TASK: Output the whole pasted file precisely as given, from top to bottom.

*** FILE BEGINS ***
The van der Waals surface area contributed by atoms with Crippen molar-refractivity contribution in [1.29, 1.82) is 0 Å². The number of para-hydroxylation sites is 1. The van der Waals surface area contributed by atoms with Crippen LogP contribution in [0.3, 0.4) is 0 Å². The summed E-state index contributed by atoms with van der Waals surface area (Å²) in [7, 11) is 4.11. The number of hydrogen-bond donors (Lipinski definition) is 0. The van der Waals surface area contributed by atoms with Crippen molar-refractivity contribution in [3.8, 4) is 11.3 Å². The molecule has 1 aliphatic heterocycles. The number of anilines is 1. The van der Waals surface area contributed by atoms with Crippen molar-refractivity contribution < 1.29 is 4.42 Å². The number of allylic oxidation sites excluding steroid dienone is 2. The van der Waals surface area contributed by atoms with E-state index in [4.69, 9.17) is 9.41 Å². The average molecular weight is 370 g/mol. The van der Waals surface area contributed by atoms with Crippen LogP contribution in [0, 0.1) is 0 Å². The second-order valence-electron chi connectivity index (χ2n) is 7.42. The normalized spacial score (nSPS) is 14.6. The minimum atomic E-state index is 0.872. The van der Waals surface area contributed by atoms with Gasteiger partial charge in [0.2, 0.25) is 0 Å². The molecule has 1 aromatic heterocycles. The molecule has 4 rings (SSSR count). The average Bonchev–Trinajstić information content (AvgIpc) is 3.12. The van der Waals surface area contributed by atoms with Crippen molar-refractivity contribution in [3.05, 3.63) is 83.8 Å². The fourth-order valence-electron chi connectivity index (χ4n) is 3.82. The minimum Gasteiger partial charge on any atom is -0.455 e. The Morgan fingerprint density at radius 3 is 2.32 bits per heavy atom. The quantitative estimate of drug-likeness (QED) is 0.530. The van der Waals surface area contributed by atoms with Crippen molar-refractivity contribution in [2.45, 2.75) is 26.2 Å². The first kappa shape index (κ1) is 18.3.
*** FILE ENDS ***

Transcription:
The van der Waals surface area contributed by atoms with Crippen molar-refractivity contribution in [1.29, 1.82) is 0 Å². The number of para-hydroxylation sites is 1. The van der Waals surface area contributed by atoms with Crippen LogP contribution in [0.3, 0.4) is 0 Å². The summed E-state index contributed by atoms with van der Waals surface area (Å²) in [7, 11) is 4.11. The number of hydrogen-bond donors (Lipinski definition) is 0. The van der Waals surface area contributed by atoms with Crippen molar-refractivity contribution in [3.8, 4) is 11.3 Å². The molecule has 1 aliphatic heterocycles. The number of anilines is 1. The van der Waals surface area contributed by atoms with Crippen molar-refractivity contribution < 1.29 is 4.42 Å². The number of allylic oxidation sites excluding steroid dienone is 2. The van der Waals surface area contributed by atoms with E-state index in [4.69, 9.17) is 9.41 Å². The average molecular weight is 370 g/mol. The van der Waals surface area contributed by atoms with Crippen LogP contribution in [0, 0.1) is 0 Å². The second-order valence-electron chi connectivity index (χ2n) is 7.42. The normalized spacial score (nSPS) is 14.6. The minimum atomic E-state index is 0.872. The van der Waals surface area contributed by atoms with Gasteiger partial charge in [0.2, 0.25) is 0 Å². The molecule has 1 aromatic heterocycles. The molecule has 4 rings (SSSR count). The average Bonchev–Trinajstić information content (AvgIpc) is 3.12. The van der Waals surface area contributed by atoms with Crippen molar-refractivity contribution in [3.05, 3.63) is 83.8 Å². The fourth-order valence-electron chi connectivity index (χ4n) is 3.82. The minimum Gasteiger partial charge on any atom is -0.455 e. The Morgan fingerprint density at radius 3 is 2.32 bits per heavy atom. The quantitative estimate of drug-likeness (QED) is 0.530. The van der Waals surface area contributed by atoms with Crippen molar-refractivity contribution in [2.45, 2.75) is 26.2 Å². The first kappa shape index (κ1) is 18.3.